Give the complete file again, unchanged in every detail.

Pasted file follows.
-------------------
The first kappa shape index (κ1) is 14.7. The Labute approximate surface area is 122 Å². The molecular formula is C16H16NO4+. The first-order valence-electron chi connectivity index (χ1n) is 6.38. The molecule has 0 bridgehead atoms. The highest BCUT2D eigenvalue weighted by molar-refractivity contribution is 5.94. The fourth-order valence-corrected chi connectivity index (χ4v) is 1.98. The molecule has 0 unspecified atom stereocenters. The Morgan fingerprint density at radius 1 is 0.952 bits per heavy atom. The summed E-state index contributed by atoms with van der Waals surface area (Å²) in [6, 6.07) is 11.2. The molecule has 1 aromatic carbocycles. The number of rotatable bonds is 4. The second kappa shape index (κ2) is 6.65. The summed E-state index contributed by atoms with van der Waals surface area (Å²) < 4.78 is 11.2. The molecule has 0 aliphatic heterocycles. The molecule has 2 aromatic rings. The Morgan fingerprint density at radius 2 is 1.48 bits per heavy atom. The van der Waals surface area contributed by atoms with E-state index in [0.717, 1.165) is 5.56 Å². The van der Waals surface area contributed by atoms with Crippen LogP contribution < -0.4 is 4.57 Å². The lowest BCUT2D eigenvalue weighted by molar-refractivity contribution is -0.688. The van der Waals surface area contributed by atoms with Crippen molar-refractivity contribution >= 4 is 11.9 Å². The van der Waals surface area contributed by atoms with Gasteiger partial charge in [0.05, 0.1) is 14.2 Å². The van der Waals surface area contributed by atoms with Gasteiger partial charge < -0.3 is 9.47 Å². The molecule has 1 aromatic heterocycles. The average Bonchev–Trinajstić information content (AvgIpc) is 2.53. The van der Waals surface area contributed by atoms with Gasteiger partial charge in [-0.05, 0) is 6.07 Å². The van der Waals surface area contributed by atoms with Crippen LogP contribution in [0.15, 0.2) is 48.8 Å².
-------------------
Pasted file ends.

The first kappa shape index (κ1) is 14.7. The Labute approximate surface area is 122 Å². The molecular formula is C16H16NO4+. The first-order valence-electron chi connectivity index (χ1n) is 6.38. The molecule has 0 bridgehead atoms. The highest BCUT2D eigenvalue weighted by molar-refractivity contribution is 5.94. The fourth-order valence-corrected chi connectivity index (χ4v) is 1.98. The molecule has 0 unspecified atom stereocenters. The Morgan fingerprint density at radius 1 is 0.952 bits per heavy atom. The summed E-state index contributed by atoms with van der Waals surface area (Å²) in [6, 6.07) is 11.2. The molecule has 1 aromatic carbocycles. The number of rotatable bonds is 4. The second kappa shape index (κ2) is 6.65. The summed E-state index contributed by atoms with van der Waals surface area (Å²) < 4.78 is 11.2. The molecule has 0 aliphatic heterocycles. The molecule has 2 aromatic rings. The Morgan fingerprint density at radius 2 is 1.48 bits per heavy atom. The van der Waals surface area contributed by atoms with E-state index in [0.717, 1.165) is 5.56 Å². The van der Waals surface area contributed by atoms with Crippen LogP contribution < -0.4 is 4.57 Å². The lowest BCUT2D eigenvalue weighted by molar-refractivity contribution is -0.688. The van der Waals surface area contributed by atoms with Crippen molar-refractivity contribution >= 4 is 11.9 Å². The van der Waals surface area contributed by atoms with Gasteiger partial charge in [0.05, 0.1) is 14.2 Å². The van der Waals surface area contributed by atoms with Gasteiger partial charge < -0.3 is 9.47 Å². The molecule has 1 aromatic heterocycles. The average Bonchev–Trinajstić information content (AvgIpc) is 2.53. The van der Waals surface area contributed by atoms with Gasteiger partial charge in [-0.05, 0) is 6.07 Å². The van der Waals surface area contributed by atoms with Crippen LogP contribution in [0.15, 0.2) is 48.8 Å².